Baker was asked his opinion of a book released by journalist Bob Woodward that reports President Trump was privately acknowledging the deadly nature of the coronavirus even as he was publicly comparing it to the seasonal flu.

“I have not been shy about my dismay with the federal response to this pandemic,” Baker said. “We’ve also tried to be pretty consistent in our messaging around this. It’s dangerous, for many people it’s deadly dangerous, and it is profoundly contagious. And it is the contagion that makes it dangerous for everybody.”

Meet the Author

Sarah Betancourt

Reporter, CommonWealth

About Sarah Betancourt

Sarah Betancourt is a bilingual journalist reporting across New England. Prior to joining Commonwealth, Sarah was a reporter for The Associated Press in Boston, and a correspondent with The Boston Globe and The Guardian. She has written about immigration, social justice, and health policy for outlets like NBC, The Boston Institute for Nonprofit Journalism, and the New York Law Journal. Sarah has reported stories such as a national look at teacher shortages, how databases are used by police departments to procure information on immigrants, and uncovered the spread of an infectious disease in children at a family detention center. She has covered the State House, local and national politics, crime and general assignment.

Sarah received a 2018 Investigative Reporters and Editors Award for her role in the ProPublica/NPR story, “They Got Hurt at Work and Then They Got Deported,” which explored how Florida employers and insurance companies were getting out of paying workers compensation benefits by using a state law to ensure injured undocumented workers were arrested or deported. Sarah attended Emerson College for a Bachelor’s Degree in Political Communication, and Columbia University for a fellowship and Master’s degree with the Stabile Center for Investigative Journalism.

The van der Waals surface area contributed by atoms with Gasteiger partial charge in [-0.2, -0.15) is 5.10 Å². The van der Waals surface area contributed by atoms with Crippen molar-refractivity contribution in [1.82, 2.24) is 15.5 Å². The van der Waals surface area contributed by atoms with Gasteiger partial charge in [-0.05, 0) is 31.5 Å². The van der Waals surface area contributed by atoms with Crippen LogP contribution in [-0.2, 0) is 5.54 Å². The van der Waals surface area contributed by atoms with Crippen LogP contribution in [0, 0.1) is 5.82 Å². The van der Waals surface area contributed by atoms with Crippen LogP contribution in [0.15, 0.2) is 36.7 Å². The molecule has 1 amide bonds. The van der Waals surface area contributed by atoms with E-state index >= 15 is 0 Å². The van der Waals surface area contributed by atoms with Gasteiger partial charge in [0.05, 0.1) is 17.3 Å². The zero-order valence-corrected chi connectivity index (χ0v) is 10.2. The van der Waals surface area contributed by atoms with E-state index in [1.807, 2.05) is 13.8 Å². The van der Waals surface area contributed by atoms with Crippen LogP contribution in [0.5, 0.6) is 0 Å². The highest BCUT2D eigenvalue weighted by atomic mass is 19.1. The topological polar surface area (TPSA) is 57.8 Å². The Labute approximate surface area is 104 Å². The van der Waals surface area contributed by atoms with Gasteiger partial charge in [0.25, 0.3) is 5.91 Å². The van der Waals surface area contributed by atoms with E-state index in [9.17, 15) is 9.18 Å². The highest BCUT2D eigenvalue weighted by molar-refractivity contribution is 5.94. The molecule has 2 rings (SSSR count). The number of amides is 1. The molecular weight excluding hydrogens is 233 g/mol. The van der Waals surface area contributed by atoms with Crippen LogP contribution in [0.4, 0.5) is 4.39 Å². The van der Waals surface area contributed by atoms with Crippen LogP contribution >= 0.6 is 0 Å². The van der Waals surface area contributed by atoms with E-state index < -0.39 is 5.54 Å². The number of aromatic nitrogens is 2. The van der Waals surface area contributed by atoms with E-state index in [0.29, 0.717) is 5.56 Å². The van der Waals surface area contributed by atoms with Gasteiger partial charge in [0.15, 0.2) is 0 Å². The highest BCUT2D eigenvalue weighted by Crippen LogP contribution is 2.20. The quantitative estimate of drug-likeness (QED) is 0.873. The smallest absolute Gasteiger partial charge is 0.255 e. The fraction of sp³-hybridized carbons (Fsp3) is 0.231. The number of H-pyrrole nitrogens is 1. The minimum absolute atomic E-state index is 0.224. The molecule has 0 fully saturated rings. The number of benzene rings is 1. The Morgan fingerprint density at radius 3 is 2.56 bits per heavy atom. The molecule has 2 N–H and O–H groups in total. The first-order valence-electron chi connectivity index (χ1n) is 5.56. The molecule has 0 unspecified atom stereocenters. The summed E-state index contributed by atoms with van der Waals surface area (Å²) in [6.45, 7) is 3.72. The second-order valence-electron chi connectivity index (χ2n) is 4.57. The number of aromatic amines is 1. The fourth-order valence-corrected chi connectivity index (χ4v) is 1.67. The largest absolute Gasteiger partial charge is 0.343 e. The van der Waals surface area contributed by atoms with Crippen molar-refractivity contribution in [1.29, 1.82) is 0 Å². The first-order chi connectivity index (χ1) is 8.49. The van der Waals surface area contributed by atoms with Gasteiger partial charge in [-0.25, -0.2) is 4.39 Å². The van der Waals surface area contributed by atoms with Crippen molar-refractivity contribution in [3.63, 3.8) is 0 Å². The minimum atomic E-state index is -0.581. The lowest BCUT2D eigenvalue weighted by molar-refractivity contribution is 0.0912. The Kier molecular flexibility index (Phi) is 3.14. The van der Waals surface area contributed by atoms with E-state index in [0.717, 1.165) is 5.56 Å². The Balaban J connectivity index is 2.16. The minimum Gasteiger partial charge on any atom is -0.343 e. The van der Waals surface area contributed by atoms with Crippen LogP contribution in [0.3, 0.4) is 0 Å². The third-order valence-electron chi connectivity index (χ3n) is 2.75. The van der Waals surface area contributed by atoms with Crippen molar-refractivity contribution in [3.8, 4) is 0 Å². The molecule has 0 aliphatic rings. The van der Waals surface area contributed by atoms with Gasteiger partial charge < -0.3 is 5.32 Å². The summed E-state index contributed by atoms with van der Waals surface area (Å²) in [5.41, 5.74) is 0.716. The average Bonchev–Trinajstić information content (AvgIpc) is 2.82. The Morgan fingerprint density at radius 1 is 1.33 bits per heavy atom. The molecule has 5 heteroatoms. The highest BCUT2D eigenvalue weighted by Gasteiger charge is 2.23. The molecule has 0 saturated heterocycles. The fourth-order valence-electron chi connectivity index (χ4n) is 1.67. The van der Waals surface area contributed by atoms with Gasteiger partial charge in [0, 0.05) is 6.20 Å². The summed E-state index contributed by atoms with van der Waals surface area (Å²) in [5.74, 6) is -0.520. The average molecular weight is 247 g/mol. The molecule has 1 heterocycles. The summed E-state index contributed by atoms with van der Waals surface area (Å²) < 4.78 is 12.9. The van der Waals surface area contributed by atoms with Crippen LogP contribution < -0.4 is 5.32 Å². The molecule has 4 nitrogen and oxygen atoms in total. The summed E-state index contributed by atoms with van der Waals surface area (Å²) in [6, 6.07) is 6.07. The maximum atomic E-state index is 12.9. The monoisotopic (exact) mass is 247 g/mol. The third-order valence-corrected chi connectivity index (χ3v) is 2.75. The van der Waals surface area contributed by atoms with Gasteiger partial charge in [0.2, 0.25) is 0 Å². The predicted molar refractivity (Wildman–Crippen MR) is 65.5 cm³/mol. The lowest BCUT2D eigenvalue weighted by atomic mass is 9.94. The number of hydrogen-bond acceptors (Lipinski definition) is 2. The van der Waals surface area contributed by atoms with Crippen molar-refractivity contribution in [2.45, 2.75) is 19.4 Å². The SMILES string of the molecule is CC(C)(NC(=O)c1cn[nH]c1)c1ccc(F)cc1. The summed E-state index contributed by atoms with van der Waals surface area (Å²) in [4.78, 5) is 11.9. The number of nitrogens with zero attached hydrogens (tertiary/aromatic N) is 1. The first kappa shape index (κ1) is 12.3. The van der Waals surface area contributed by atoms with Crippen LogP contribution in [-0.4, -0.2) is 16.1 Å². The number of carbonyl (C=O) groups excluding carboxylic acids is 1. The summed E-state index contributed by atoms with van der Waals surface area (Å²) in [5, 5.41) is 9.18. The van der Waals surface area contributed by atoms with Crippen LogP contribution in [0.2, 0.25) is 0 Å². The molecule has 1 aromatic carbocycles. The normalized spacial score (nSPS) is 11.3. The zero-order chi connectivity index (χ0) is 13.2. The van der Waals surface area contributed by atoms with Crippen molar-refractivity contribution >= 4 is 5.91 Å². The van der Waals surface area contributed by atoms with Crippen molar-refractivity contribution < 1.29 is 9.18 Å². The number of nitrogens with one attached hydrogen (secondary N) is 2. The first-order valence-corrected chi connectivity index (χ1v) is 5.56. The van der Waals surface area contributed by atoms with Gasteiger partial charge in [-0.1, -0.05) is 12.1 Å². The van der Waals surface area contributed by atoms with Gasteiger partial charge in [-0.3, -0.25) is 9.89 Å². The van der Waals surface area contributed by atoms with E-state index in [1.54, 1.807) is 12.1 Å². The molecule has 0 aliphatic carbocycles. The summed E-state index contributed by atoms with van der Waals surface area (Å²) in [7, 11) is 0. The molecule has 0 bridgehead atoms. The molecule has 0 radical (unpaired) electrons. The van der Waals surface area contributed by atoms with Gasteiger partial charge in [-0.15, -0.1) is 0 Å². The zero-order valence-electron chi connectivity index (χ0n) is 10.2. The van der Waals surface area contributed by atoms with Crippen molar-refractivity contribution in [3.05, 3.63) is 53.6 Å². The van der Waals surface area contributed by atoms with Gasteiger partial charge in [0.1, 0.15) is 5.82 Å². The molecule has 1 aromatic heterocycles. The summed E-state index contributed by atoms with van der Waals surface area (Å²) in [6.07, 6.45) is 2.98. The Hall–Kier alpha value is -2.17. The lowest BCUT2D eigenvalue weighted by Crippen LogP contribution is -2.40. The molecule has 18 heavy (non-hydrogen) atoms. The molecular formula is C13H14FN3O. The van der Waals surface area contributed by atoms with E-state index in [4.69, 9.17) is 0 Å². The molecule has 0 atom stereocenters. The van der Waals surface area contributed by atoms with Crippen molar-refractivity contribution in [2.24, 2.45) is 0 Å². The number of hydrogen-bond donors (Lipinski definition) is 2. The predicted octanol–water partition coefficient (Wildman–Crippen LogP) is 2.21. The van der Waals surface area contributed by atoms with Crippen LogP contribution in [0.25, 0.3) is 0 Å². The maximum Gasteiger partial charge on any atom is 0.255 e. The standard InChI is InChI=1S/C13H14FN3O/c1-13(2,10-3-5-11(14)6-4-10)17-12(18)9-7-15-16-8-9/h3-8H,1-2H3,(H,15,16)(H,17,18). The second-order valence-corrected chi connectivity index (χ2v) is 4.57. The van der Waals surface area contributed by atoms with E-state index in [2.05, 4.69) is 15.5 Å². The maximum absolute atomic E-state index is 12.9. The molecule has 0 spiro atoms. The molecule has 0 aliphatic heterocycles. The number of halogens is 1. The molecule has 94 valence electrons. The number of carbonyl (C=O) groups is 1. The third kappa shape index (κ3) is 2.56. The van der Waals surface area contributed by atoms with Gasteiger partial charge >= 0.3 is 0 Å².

About Sarah Betancourt

Sarah Betancourt is a bilingual journalist reporting across New England. Prior to joining Commonwealth, Sarah was a reporter for The Associated Press in Boston, and a correspondent with The Boston Globe and The Guardian. She has written about immigration, social justice, and health policy for outlets like NBC, The Boston Institute for Nonprofit Journalism, and the New York Law Journal. Sarah has reported stories such as a national look at teacher shortages, how databases are used by police departments to procure information on immigrants, and uncovered the spread of an infectious disease in children at a family detention center. She has covered the State House, local and national politics, crime and general assignment.

Sarah received a 2018 Investigative Reporters and Editors Award for her role in the ProPublica/NPR story, “They Got Hurt at Work and Then They Got Deported,” which explored how Florida employers and insurance companies were getting out of paying workers compensation benefits by using a state law to ensure injured undocumented workers were arrested or deported. Sarah attended Emerson College for a Bachelor’s Degree in Political Communication, and Columbia University for a fellowship and Master’s degree with the Stabile Center for Investigative Journalism.

“I think the federal government overall on this, especially for state leaders and other health care providers playing this game on the ground, has made it harder for all of us,” Baker added.

Asked if the president should resign, the governor said: “There’s an election coming up. That’s when people make decisions about stuff like this.”